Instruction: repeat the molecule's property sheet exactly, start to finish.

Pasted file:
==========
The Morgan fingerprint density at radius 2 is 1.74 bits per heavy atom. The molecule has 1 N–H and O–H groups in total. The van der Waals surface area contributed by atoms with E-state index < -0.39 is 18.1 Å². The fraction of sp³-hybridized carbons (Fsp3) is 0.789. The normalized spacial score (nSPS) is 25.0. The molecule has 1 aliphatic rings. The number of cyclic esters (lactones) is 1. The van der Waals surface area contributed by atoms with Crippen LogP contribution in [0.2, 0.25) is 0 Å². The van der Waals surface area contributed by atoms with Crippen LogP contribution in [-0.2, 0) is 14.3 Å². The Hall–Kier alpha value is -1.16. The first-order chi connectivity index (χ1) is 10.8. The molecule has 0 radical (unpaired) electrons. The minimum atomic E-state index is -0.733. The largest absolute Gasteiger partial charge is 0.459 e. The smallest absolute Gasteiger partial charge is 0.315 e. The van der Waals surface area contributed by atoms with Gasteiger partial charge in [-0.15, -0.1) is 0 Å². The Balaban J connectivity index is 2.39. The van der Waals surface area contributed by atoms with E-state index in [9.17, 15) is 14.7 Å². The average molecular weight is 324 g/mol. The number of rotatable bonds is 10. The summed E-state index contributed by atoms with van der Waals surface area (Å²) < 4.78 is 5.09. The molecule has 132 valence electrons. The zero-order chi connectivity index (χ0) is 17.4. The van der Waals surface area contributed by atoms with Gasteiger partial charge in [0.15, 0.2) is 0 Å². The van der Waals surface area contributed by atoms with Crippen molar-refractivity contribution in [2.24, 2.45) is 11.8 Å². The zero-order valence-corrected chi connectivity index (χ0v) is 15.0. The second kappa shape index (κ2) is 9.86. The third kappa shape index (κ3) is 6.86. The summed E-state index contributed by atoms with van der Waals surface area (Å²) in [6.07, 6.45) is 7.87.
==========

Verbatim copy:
The Morgan fingerprint density at radius 2 is 1.74 bits per heavy atom. The molecule has 1 N–H and O–H groups in total. The van der Waals surface area contributed by atoms with E-state index < -0.39 is 18.1 Å². The fraction of sp³-hybridized carbons (Fsp3) is 0.789. The normalized spacial score (nSPS) is 25.0. The molecule has 1 aliphatic rings. The number of cyclic esters (lactones) is 1. The van der Waals surface area contributed by atoms with Crippen LogP contribution in [0.2, 0.25) is 0 Å². The van der Waals surface area contributed by atoms with Crippen LogP contribution in [-0.2, 0) is 14.3 Å². The Hall–Kier alpha value is -1.16. The first-order chi connectivity index (χ1) is 10.8. The molecule has 0 radical (unpaired) electrons. The minimum atomic E-state index is -0.733. The largest absolute Gasteiger partial charge is 0.459 e. The smallest absolute Gasteiger partial charge is 0.315 e. The van der Waals surface area contributed by atoms with Gasteiger partial charge in [-0.15, -0.1) is 0 Å². The Balaban J connectivity index is 2.39. The van der Waals surface area contributed by atoms with E-state index in [9.17, 15) is 14.7 Å². The average molecular weight is 324 g/mol. The number of rotatable bonds is 10. The summed E-state index contributed by atoms with van der Waals surface area (Å²) < 4.78 is 5.09. The molecule has 132 valence electrons. The zero-order chi connectivity index (χ0) is 17.4. The van der Waals surface area contributed by atoms with Gasteiger partial charge in [0.15, 0.2) is 0 Å². The van der Waals surface area contributed by atoms with Crippen molar-refractivity contribution in [2.24, 2.45) is 11.8 Å². The zero-order valence-corrected chi connectivity index (χ0v) is 15.0. The second kappa shape index (κ2) is 9.86. The third kappa shape index (κ3) is 6.86. The summed E-state index contributed by atoms with van der Waals surface area (Å²) in [6.07, 6.45) is 7.87.